Encourage verbalization of feelings.

Use positive terminology; avoid use of terms that indicate abnormality of procedures or processes. Listen to client’s comments that may indicate loss of self-esteem. Provide opportunities for client input into decisionmaking process. Encourage use/continuation of breathing techniques and relaxation exercises.


Injury, risk for maternal Adverse effects/response to therapeutic interventions [Not applicable; presence of signs/symptoms establishes an actual diagnosis] Develop/maintain a good labor pattern; i.e., contractions 2–3 min apart, lasting 40–50 sec, with uterine relaxation to normal tone between contractions. Accomplish delivery without complications.

Review prenatal record for history of previous pregnancies and outcomes, prenatal laboratory studies, pelvic measurements, allergies, weight gain, vital signs, last menstrual period, and EDB.


Provides information needed in formulating plan of care. Alerts nurse to the possibility of existing or developing problem(s).

Obtain history regarding insertion of laminaria tent or prostaglandin vaginal suppository preparations (e.g., p-gel).

Insertion of laminaria tent or prostaglandin preparations the evening before the induction softens the cervix and facilitates labor induction. Note: Development of adverse reactions, such as hypertonicity/hyperactivity of the uterus or nausea/ vomiting, requires discontinuation/removal of the prostaglandin gel. A soft, partially effaced (more than 50%) and/or dilated (at least 3 cm) “ripe” cervix is a good indication that induction will be successful. A firm, thick “unripe” cervix with little or no dilation may require two or three trials before induction is successful. Time of amniotomy (AROM) depends on fetal station. Repeat examinations determine labor progress, but to avoid infection, they should be limited as much as possible after membranes are ruptured. Assesses maternal well-being and detects development of hypotension/hypertension. With initiation of oxytocin infusion, BP may be decreased. As time passes, BP may increase up to 30% above baseline. Oxytocin is given slowly in increasing amounts based on maternal and fetal response. Approximately 40 min of infusion is necessary to reach therapeutic blood levels of oxytocin. It is rapidly metabolized and excreted by the kidneys, so constant infusion should be maintained in order to achieve regular, consistent contractions of good quality to dilate the cervix effectively. Careful monitoring is essential to determine client/fetal response to procedure, to identify adverse reactions, and to produce an effective labor pattern. External uterine monitoring indicates the frequency, not intensity, of contractions. Rapid labor/delivery may occur, increasing risk of cervical and soft tissue trauma. Overstimulation causes fetal hypoxia, uterine rupture, and premature separation of placenta. If contraction lasts more than 90 sec, occurs more than 2–3 min apart, or if uterus is not completely relaxed between contractions, oxytocin should be discontinued. Monitor tracing is a legal document, showing progress of induction, fetal/maternal response, and actions taken by healthcare staff. Decreased output with increased specific gravity reflects fluid deficit. Urine retention may impede labor and fetal descent. In addition, oxytocin infusions of 20 ml/min or above may result in decreased urinary output because of antiduretic effect of medication.

Perform sterile vaginal examination to determine readiness or ripeness of cervix and fetal station. Repeat as indicated by client’s reaction and contraction pattern.

Check BP and pulse per protocol after induction begins and before increasing oxytocin.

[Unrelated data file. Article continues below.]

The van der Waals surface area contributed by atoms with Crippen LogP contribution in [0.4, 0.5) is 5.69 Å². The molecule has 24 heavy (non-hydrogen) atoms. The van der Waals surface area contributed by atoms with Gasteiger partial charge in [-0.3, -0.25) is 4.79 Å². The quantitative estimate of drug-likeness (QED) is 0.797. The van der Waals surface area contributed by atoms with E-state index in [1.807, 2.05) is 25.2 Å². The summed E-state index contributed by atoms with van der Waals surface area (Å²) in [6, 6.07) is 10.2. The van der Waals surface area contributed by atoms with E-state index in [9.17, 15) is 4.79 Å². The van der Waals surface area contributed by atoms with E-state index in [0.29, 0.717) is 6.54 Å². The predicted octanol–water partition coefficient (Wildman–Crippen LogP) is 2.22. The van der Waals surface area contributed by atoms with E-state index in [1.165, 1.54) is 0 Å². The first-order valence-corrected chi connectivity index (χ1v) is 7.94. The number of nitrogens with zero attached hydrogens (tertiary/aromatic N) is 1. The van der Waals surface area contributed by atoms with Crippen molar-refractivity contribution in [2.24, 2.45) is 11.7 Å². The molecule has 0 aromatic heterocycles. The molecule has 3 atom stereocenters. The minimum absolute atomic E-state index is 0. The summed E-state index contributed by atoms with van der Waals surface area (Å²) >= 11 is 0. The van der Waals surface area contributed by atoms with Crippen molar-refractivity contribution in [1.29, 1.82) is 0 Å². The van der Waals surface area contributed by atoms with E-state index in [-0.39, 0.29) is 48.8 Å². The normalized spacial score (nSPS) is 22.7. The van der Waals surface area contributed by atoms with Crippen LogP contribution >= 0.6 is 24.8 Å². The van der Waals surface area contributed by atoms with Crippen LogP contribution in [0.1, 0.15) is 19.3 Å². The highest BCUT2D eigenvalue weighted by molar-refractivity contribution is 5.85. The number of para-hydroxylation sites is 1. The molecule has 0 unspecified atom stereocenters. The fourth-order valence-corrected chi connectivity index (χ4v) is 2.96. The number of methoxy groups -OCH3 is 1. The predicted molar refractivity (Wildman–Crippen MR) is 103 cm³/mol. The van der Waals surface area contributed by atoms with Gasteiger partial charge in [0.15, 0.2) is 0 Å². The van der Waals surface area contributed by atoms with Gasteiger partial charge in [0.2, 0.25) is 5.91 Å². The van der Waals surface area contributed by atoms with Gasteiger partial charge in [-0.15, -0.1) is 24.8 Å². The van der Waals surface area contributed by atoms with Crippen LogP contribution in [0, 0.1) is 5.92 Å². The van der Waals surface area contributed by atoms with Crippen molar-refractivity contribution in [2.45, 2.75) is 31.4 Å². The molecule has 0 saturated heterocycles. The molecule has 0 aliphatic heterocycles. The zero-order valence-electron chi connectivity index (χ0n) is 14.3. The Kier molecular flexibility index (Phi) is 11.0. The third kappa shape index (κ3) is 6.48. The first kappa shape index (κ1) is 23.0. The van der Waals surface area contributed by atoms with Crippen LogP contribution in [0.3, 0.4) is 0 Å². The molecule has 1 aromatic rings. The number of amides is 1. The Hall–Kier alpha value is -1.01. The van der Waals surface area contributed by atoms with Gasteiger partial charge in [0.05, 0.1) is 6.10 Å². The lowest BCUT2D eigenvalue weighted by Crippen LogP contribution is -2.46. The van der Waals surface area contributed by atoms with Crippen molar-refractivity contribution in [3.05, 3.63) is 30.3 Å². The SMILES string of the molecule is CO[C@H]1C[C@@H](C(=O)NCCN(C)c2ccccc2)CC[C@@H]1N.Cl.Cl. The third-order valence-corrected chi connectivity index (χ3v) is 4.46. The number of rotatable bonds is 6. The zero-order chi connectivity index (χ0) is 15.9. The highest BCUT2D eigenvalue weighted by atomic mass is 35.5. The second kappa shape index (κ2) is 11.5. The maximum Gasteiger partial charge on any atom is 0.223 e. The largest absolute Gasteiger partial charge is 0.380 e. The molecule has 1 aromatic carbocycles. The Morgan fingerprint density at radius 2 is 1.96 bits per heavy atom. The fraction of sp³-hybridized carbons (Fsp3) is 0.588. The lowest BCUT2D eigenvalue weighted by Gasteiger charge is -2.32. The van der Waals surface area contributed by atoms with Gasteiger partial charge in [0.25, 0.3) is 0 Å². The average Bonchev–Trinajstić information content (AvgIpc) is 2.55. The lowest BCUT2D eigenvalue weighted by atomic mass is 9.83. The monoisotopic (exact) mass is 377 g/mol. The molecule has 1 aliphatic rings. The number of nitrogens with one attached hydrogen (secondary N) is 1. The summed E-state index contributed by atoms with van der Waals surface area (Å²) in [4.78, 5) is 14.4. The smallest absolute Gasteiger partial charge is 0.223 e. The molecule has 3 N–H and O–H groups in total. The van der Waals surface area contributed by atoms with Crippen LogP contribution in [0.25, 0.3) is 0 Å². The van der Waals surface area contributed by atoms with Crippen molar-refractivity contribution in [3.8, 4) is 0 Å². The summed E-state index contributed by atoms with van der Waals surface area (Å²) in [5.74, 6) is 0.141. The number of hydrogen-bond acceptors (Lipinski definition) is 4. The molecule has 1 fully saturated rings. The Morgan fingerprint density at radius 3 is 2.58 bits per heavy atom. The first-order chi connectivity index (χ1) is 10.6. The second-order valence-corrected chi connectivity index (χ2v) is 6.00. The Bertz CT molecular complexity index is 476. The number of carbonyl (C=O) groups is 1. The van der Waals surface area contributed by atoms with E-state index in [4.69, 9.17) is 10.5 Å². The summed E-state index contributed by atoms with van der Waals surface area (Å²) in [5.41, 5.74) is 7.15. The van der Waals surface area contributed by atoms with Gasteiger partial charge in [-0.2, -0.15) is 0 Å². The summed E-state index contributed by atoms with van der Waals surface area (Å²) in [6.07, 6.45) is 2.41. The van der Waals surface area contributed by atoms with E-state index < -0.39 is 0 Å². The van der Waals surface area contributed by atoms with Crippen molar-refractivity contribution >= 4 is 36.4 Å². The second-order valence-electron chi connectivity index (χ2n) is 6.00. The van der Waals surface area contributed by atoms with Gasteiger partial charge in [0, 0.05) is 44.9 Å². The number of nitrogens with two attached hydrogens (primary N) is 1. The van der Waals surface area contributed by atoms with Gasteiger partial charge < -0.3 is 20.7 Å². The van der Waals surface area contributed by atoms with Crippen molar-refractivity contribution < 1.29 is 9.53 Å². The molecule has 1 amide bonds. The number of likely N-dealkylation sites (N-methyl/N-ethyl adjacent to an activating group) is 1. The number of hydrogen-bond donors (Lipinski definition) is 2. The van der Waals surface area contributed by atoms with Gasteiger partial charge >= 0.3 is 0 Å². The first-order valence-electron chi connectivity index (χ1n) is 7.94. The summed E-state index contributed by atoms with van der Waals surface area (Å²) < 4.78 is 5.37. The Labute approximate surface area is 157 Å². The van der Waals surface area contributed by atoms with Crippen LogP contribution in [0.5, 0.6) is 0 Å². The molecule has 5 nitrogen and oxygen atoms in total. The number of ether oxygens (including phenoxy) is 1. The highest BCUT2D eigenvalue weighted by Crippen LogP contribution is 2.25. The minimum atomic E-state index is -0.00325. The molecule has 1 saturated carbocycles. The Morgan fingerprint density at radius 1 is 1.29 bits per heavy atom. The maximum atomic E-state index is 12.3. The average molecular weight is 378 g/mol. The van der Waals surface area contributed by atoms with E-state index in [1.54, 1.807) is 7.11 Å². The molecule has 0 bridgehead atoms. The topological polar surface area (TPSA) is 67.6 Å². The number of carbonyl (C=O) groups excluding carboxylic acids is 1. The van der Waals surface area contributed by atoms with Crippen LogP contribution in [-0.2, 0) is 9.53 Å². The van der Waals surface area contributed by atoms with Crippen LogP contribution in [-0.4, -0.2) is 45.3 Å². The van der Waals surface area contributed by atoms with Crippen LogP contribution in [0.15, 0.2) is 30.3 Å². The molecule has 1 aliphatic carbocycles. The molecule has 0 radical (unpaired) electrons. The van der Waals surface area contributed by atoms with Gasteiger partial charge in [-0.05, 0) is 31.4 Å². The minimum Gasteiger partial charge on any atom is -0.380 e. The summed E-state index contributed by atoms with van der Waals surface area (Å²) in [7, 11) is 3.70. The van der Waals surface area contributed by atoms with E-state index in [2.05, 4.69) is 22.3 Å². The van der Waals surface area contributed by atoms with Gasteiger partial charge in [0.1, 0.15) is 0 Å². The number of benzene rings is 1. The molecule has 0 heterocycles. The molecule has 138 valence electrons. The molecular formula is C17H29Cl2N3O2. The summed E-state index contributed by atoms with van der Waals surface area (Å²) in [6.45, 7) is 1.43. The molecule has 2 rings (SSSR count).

Evaluate monitor tracing closely. Note rate and reactivity of FHR.

Palpate fundus to evaluate frequency and duration of contractions. Observe for overstimulation of uterus (tetanic contraction). Note intensity and resting tone between contractions per palpation or via IUPC, if used.

Document vital signs, medications, oxytocin onset and dosage increases, change of position, oxygen administration, and times of sterile vaginal examinations on monitor tracing. Monitor intake and output. Measure urine specific gravity as indicated. Palpate bladder.

Note reports of abdominal cramping, dizziness, headache, and nausea/vomiting; presence of lethargy, confusion, hypotension, tachycardia, and cardiac dysrhythmia (irregularities). Provide perineal care, as indicated. Monitor temperature every 2 hr. Note color and odor of vaginal drainage.

Water intoxication may develop dependent on rate and type of fluid administration/oxytocin infusion above 20 ml/min. Reduces risk of infection and/or provides early detection of developing infection. Presence of meconium staining indicates fetal distress.

Review prenatal laboratory work. Perform nitrazine paper or fern test, if indicated. Evaluates maternal and fetal status, and determines whether membranes have ruptured.

Assist with application of prostaglandin preparations. Facilitates cervical ripening; may stimulate labor and/or enhance effectiveness of oxytocin infusion. Assist with amniotomy. Place client in low semiFowler’s position with knees bent as for vaginal examination. AROM may stimulate labor without need of drug infusion (successful in approximately 80% of clients at term), or it may be done in conjunction with oxytocin administration. Amniotomy is contraindicated if presenting part is high. Large-gauge catheter is preferred in case of the need for surgical intervention, blood transfusion, or emergency fluid/drug administration. Internal monitoring accurately quantitates intensity and frequency of contractions and helps identify overstimulation and possible uterine rupture caused by overadministration of oxytocin. The synthetic hormone oxytocin stimulates the uterine smooth muscle, increasing the excitability of the muscle cells, which increases the strength of contractions. Oxytocin can be discontinued if necessary, and the primary site can be quickly cleared and available for other infusions when solution is infused close to IV site. In addition, water intoxication can result from excessive or rapid fluid administration, especially when D5W is used instead of electrolyte solutions (e.g., lactated Ringer’s). Errors or fluctuations in rate of administration may cause undermedication or overmedication, resulting in inadequate contractions or uterine rupture. Drug delivery is verified by closely monitoring the pump and the decreasing level of fluid. Note: Confusing solutions in two-bottle system could result in drug overdose. Water retention may occur during oxytocin infusion resulting in hypochloremia or hyponatremia. Hyperstimulation of the uterus (intrauterine pressure greater than 75 mm Hg) can lead to abruptio placentae, uterine tetany, and possible rupture. Although the circulatory half-life of oxytocin is 3–9 min, uterine activity from effects of oxytocin administration may last 20–30 min after infusion is stopped. MgSO4 or terbutaline may be indicated to relieve oxytocin-induced uterine tetany.